Engaging, exciting and empowering lifelong learners through a creative, mastery-based curriculum
Our curriculum is centred around developing the whole child: from their head, to their heart, to their hand.
Curriculum Intent: Mathematics
At East Farleigh our aim is to make mathematics exciting, stimulating and real; encouraging children to develop their natural curiosity as problem solvers and think deeply to become more confident mathematicians.
The 2014 National Curriculum for maths aims to ensure that all children:
- Become fluent in the fundamentals of mathematics
- Are able to reason mathematically
- Can solve problems by applying their mathematics
The characteristics of a mathematician at East Farleigh:
• An understanding of the important concepts and an ability to make connections within mathematics.
• A broad range of skills in using and applying mathematics.
• Fluent knowledge and recall of number facts and the number system.
• The ability to show initiative in solving problems in a wide range of contexts, including the new or unusual.
• The ability to think independently and to persevere when faced with challenges, showing a confidence of success.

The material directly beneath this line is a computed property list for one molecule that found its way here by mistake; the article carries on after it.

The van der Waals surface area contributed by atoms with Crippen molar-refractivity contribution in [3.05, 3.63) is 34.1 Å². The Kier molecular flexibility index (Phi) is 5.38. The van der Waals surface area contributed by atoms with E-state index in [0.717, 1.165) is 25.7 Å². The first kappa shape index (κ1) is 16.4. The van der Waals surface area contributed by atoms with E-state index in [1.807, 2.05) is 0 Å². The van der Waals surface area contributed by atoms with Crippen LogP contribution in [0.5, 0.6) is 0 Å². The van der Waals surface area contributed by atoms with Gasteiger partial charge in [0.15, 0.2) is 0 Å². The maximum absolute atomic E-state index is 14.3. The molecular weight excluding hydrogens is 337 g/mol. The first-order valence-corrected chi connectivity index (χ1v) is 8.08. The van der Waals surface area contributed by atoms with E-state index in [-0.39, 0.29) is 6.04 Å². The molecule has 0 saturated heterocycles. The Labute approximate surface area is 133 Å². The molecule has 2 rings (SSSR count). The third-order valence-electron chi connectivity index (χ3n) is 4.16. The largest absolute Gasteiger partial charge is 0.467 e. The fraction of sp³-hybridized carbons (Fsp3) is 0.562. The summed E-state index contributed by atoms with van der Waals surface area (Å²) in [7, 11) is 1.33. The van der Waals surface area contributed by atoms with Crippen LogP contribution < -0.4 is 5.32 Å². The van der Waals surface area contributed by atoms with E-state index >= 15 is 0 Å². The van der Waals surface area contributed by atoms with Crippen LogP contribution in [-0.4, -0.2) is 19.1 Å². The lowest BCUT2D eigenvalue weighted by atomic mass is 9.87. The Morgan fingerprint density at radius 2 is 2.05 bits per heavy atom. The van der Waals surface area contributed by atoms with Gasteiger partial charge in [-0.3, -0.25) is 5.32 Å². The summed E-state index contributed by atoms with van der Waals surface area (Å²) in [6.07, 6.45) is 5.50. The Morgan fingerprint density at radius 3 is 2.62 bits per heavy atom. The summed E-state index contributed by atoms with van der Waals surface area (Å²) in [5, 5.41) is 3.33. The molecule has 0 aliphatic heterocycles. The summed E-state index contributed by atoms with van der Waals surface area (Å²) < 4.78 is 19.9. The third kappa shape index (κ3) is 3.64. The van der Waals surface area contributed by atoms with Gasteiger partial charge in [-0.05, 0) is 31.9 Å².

• The ability to embrace the value of learning from mistakes and false starts.
• The ability to reason, generalise and make sense of solutions.
• Fluency in performing written and mental calculations and mathematical techniques.
• A wide range of mathematical vocabulary.
• A commitment to and passion for the subject.
Curriculum Design: Mathematics
We're excited to announce that maths at East Farleigh is undergoing lots of developments as we become a Mathematics Mastery School.
Our aim is to make mathematics exciting, stimulating and real; encouraging children to develop their natural curiosity as problem solvers and think deeply to become confident mathematicians.
What do our pupils think?
Curriculum Impact: Meeting Milestones
As part of our curriculum philosophy, built on around the concept of mastery and learning being a change to long-term memory, it is impossible to see impact in the short term. We do, however, use assessment based on deliberate practice. This means that we look at the practices taking place to determine whether they are appropriate, related to our goals and likely to produce results in the long run. We use comparative judgement in two ways: in the tasks we set (POP tasks) and in comparing a child's work over time. We also use lesson observations to see if the pedagogical style matches our depth expectations.